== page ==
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As the title.

And is there a picture which introduces HTML DOM's construct?

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2 Answers

up vote 12 down vote accepted

The DOM (Document Object Model) begins at the document node. It is referred to as the "root node".

Observe the following tree (corresponding nodeTypes in parentheses):

[HTMLDocument](9)
    [DocumentType](10)
    [HTMLHTMLElement](1)
        [HTMLHeadElement](1)
            [HTMLTitleElement](1)
                [Text]Title(3)
        [HTMLBodyElement](1)

The tree¹ would be formed from the following markup:

<!DOCTYPE HTML><html><head><title>Title</title></head></body></html>

Note the distinct lack of whitespace. Adding whitespace would add text nodes to the document tree and clearly make it more difficult to simulate.

The window object is not part of the DOM. It is a host object implemented as the "global object" to complete an ECMAScript implementation. It has its own standard which is available from the W3C. Whereas the global object is required to complete an ECMAScript implementation, the DOM is not. This is exemplified in the node.js environment.

¹ Certain environments ignore the doctype node. I've observed Opera 5-9 and Safari 3.1 as environments that exhibit this behaviour.

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This is the correct answer, the DOM starts at document. BTW, window and its properties, methods and events are sometimes referred to as the "BOM", or Browser Object Model. –  bfavaretto Apr 9 '12 at 2:03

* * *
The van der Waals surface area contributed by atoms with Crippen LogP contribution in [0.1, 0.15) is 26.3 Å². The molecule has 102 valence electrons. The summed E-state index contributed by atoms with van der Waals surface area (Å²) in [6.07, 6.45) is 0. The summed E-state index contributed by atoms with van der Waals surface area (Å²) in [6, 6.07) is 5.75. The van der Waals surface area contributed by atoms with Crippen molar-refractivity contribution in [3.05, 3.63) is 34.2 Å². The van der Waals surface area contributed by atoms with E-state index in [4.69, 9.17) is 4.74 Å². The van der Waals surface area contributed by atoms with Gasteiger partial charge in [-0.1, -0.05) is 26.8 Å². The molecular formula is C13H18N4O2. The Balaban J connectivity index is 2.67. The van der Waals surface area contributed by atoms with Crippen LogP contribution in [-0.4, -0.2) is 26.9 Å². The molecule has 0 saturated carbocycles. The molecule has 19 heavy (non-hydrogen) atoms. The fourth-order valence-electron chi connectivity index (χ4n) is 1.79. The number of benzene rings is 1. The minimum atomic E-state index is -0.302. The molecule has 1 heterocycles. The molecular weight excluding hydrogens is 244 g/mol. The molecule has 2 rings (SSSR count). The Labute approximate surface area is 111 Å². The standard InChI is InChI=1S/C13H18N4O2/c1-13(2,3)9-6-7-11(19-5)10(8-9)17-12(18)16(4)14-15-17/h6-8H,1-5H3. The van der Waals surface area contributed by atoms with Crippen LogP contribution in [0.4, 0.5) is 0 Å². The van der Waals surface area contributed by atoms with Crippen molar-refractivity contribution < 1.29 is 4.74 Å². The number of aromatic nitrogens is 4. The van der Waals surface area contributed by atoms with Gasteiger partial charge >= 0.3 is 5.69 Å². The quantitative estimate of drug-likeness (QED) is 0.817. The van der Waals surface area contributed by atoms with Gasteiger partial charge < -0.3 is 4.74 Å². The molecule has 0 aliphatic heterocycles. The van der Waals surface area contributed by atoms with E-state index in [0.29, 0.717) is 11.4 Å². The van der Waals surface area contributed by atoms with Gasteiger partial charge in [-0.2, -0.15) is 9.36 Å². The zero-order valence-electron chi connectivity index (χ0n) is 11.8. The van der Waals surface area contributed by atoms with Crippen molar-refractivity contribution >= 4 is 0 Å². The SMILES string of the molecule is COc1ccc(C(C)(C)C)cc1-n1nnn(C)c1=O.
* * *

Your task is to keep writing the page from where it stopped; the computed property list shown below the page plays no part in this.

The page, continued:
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Right. The DOM is also language-agnostic. It is not limited to JavaScript nor ECMAScript. –  user1385191 Apr 9 '12 at 2:05
    
@MattMcDonald Exactly, as you can observe in PHP's DOMDocument library. –  alex Apr 9 '12 at 5:51
    
The Window Object spec draft you link to is rather out of date and appears to be abandoned. It's extracted from Web Apps 1.0 which became part of HTML5, so a better definition is the one in the HTML5 spec here: dev.w3.org/html5/spec/browsers.html#the-window-object –  Alohci Apr 9 '12 at 11:19
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There is no public standard for window, but most browsers support it with Window at the root. I've found a lot of good stuff at: http://www.w3schools.com (I have no connection with the site).

A simple google search for "dom html" images will get you images. Then...

When all else fails - go to the source: http://www.w3.org/TR/DOM-Level-2-HTML/html.html

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Thanks for your answer. BTW. You might wanna check this out: w3fools.com –  weilou Apr 8 '12 at 17:47
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The window has its own standard. Please see my answer for a link. –  user1385191 Apr 9 '12 at 1:58
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Just in case anyone reading this answer in the future thinks it is correct.. it is not. MattMcDonald's answer is leaps and bounds better than this. Also NEVER listen to w3schools. They do not know what they are talking about and will misguide you. –  rlemon Apr 9 '12 at 12:58
    
I've set Matt McDonald's answer as the accepted answer. Thank you! –  weilou Apr 10 '12 at 10:58
    
Ouch - I should have spent more time on my answer. –  Leo O'Donnell Apr 11 '12 at 13:07
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